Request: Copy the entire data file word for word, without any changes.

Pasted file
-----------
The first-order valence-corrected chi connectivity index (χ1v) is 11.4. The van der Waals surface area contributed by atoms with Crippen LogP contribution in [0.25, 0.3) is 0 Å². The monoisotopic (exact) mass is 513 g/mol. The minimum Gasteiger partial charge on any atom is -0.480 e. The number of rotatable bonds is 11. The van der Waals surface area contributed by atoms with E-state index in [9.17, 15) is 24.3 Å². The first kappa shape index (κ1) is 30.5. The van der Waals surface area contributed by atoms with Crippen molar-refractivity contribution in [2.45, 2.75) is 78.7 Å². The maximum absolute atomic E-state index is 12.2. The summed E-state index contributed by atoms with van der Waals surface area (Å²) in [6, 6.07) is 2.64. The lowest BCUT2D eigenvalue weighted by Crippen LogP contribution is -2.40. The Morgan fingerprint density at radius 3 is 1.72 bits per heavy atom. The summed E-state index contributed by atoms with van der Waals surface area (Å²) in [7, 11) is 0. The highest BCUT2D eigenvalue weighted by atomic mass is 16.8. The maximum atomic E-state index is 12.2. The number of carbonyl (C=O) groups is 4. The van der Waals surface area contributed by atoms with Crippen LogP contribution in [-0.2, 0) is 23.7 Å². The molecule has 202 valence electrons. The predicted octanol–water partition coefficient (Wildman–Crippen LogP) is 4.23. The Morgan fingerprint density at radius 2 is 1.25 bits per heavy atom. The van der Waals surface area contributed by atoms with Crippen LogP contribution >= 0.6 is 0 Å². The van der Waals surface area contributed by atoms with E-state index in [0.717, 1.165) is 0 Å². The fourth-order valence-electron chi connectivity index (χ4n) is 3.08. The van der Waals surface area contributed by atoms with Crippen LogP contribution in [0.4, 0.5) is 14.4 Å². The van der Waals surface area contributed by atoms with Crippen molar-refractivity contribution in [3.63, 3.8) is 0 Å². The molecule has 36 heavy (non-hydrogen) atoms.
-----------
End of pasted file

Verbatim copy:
The first-order valence-corrected chi connectivity index (χ1v) is 11.4. The van der Waals surface area contributed by atoms with Crippen LogP contribution in [0.25, 0.3) is 0 Å². The monoisotopic (exact) mass is 513 g/mol. The minimum Gasteiger partial charge on any atom is -0.480 e. The number of rotatable bonds is 11. The van der Waals surface area contributed by atoms with E-state index in [9.17, 15) is 24.3 Å². The first kappa shape index (κ1) is 30.5. The van der Waals surface area contributed by atoms with Crippen molar-refractivity contribution in [2.45, 2.75) is 78.7 Å². The maximum absolute atomic E-state index is 12.2. The summed E-state index contributed by atoms with van der Waals surface area (Å²) in [6, 6.07) is 2.64. The lowest BCUT2D eigenvalue weighted by Crippen LogP contribution is -2.40. The Morgan fingerprint density at radius 3 is 1.72 bits per heavy atom. The summed E-state index contributed by atoms with van der Waals surface area (Å²) in [7, 11) is 0. The highest BCUT2D eigenvalue weighted by atomic mass is 16.8. The maximum atomic E-state index is 12.2. The number of carbonyl (C=O) groups is 4. The van der Waals surface area contributed by atoms with Crippen LogP contribution in [-0.2, 0) is 23.7 Å². The molecule has 202 valence electrons. The predicted octanol–water partition coefficient (Wildman–Crippen LogP) is 4.23. The Morgan fingerprint density at radius 2 is 1.25 bits per heavy atom. The van der Waals surface area contributed by atoms with Crippen LogP contribution >= 0.6 is 0 Å². The van der Waals surface area contributed by atoms with E-state index in [0.717, 1.165) is 0 Å². The fourth-order valence-electron chi connectivity index (χ4n) is 3.08. The van der Waals surface area contributed by atoms with Crippen LogP contribution in [0.4, 0.5) is 14.4 Å². The van der Waals surface area contributed by atoms with Crippen molar-refractivity contribution in [3.63, 3.8) is 0 Å². The molecule has 36 heavy (non-hydrogen) atoms.